We were made for more than busy lives and desk jobs. This is the point of paradise
To find your way in an unfamiliar space, you have to first lose yourself in it. Christine Huang was born in South Africa, but her family is originally from Taiwan. She’s discovered that the best way to connect with a place is to go hiking. Over the years, Huang has traversed some of the most varied terrains on South African soil. But her favourite is situated at the tip of the Cape Peninsula. Here, pathways lined with lush vegetation lead to magnificent views of the Atlantic Ocean, where waves crash against towering, jagged cliffs. “I remember the first time I visited Cape Point, I was blown away by its beauty,” Huang says.
Reaching the point involves a drive through the Cape of Good Hope National Park, followed by a hike to the edge. “Driving here really lifts my spirits,” Huang says. The park covers 7 750 hectares, making it impossible to tire of the scenery. “It’s safe enough to hike on your own, but also wild enough to run free and explore,” Huang says. Cape Point is an absolute paradise for nature-lovers, home to buck, mountain zebra, hundreds of species of birds, and of course, the infamous baboons. It’s also a respite for locals seeking to escape the hub of Cape Town, just 60 kilometres away. “It’s easy getting caught up in today’s fast-paced lifestyle,” Huang says. “So it’s good to get out once in a while.” Coming here, Huang has the opportunity to be active, while surrounded by the height of beauty.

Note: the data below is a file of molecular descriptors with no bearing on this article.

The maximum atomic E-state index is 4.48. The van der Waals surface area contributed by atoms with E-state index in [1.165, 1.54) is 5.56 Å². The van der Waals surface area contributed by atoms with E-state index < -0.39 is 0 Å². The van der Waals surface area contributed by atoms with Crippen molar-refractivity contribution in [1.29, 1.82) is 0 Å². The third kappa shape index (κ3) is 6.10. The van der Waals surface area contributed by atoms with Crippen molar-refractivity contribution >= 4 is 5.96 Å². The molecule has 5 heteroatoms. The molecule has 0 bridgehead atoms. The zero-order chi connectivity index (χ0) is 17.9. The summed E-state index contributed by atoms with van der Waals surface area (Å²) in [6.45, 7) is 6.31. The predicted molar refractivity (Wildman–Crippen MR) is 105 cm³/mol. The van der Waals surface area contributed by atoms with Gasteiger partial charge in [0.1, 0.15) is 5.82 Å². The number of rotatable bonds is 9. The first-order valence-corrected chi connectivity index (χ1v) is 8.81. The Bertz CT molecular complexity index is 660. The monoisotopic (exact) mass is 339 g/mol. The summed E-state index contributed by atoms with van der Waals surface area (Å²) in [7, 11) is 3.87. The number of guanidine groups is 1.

In addition to the fynbos in the area, Cape Point is also filled with history. At the highest peak, a lighthouse built in 1859 still stands. The pieces of natural wonder and man-made buildings come together to make Cape Point one of the most iconic locations in the country. Here, Huang can get lost in the beauty of nature and still find a connection to home. “It’s total bliss,” she says. Open spaces like this remind us of the abundance of life and its unlimited possibilities.